Preserving The Past For The Future

2015 January/February

"We don't just think about yesterday, today, or tomorrow. We think in terms of eternity," says Jim Sanders of the Mt. Carmel Cemetery board of directors as he stands on the cemetery's windswept hill, surveying the markers.

 

"And what we do today needs to advantage whoever is looking after this place fifty, a hundred, two hundred years from now."

 

Mt. Carmel, on the corner of Old Mayfield and Elmdale Roads, is a historic, Catholic cemetery serving the needs of the community through the efforts of St. Francis deSales, St. Thomas More, and Rosary Chapel churches.

 

Housed therein are keys to our region's history and heritage.

 

Like most cemeteries, however, time takes its toll.

 

"It's hard to read what is on the markers with all the crud on there," says Jim. With some of the markers dating back to the 1800s, the loss of readability leads to the loss of history for future generations. And Mt. Carmel houses plenty of history.

 

"Paducah used to be in the Diocese of Louisville. The bishop there had a slave family that worked at his home. He treated them like guests. He took care of them and had them educated. When the first priest came to Paducah, the bishop sent those slaves down here to help. As soon as they got here, he freed them. They were the first African-American Catholics in our area. The mother and father are buried here along with a lot of their descendants. We are going to repair those headstones, clean them, and put a sign up that tells their story."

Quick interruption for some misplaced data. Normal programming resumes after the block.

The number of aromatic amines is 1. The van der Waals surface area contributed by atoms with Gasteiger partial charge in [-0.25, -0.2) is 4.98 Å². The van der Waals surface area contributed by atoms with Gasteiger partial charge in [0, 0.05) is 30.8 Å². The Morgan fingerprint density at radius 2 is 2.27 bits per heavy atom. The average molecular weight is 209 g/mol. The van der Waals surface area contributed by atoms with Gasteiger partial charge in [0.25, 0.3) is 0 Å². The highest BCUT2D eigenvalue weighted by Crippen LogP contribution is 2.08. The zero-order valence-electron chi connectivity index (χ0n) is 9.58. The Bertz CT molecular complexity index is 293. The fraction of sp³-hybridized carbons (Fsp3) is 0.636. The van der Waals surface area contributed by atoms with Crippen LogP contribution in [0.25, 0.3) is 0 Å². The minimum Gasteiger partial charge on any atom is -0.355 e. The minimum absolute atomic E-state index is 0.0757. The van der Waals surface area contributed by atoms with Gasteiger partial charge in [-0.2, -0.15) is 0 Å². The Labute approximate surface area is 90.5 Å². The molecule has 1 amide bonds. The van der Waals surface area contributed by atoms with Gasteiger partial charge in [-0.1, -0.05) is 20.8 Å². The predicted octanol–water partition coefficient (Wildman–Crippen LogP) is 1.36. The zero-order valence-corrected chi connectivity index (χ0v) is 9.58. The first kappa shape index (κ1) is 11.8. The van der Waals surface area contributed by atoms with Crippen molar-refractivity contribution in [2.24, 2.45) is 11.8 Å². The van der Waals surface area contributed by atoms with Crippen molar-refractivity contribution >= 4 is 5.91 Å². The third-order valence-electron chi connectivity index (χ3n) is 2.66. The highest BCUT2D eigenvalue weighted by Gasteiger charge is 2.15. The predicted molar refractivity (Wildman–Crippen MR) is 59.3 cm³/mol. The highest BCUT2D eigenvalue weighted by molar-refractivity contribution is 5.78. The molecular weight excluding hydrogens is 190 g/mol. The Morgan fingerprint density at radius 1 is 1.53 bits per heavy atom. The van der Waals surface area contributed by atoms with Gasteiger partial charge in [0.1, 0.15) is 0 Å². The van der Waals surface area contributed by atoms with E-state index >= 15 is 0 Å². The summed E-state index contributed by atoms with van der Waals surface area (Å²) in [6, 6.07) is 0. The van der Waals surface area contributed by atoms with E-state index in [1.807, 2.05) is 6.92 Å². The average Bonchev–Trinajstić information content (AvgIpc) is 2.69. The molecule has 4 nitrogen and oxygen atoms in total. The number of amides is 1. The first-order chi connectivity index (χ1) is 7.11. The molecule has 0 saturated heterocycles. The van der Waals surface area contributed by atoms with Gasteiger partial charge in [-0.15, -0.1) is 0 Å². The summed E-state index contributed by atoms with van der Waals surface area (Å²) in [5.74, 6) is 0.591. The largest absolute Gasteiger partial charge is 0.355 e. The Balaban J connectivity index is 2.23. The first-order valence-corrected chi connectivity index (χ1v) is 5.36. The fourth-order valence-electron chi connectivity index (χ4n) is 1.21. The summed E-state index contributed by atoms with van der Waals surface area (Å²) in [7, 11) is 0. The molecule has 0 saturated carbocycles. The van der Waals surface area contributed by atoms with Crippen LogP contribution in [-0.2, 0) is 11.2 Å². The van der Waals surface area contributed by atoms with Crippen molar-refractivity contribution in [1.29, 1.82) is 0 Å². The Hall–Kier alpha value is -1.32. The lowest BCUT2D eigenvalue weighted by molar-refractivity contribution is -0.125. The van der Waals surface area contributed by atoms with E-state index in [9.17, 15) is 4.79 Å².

This is just one of several projects that is part of five year restoration plan. The board, working in conjunction with the UK Extension Service's cemetery restoration program, along with information gleaned from the City of Paducah's efforts in Oak Grove Cemetery, hope that their work preserves the heritage housed at Mt. Carmel for many years to come.

 

"It's never been done here," says Jim. "Some of the sites had gotten pretty bad. People just didn't know. Before we used the cleaning materials we found, you couldn't hardly read these."

 

Mt. Carmel is the final resting place of several priests including Rev. Peter Thomas Meagher who helped bring Catholicism to western Kentucky. He also founded the cemetery.

 

"He was from Ireland, ordained in Rome, and made his final home in Paducah. This is the history we are trying to preserve," says Jim.

 

The group is also expanding the Angel Garden. "The garden is fourteen years old and already full. We provide a burial space, free of charge, to any baby from conception to still-born. We already have right at 250 markers here. It is almost daily that you can come out here and see someone here. The new garden will have a large wall and walkways. We don't ask any questions or accept money on them."

 

As Jim walks Mt. Carmel, he is pleased with the progress. "We have plenty of room to expand into the future, and the work we are doing now will preserve the stories of the past."

 

 

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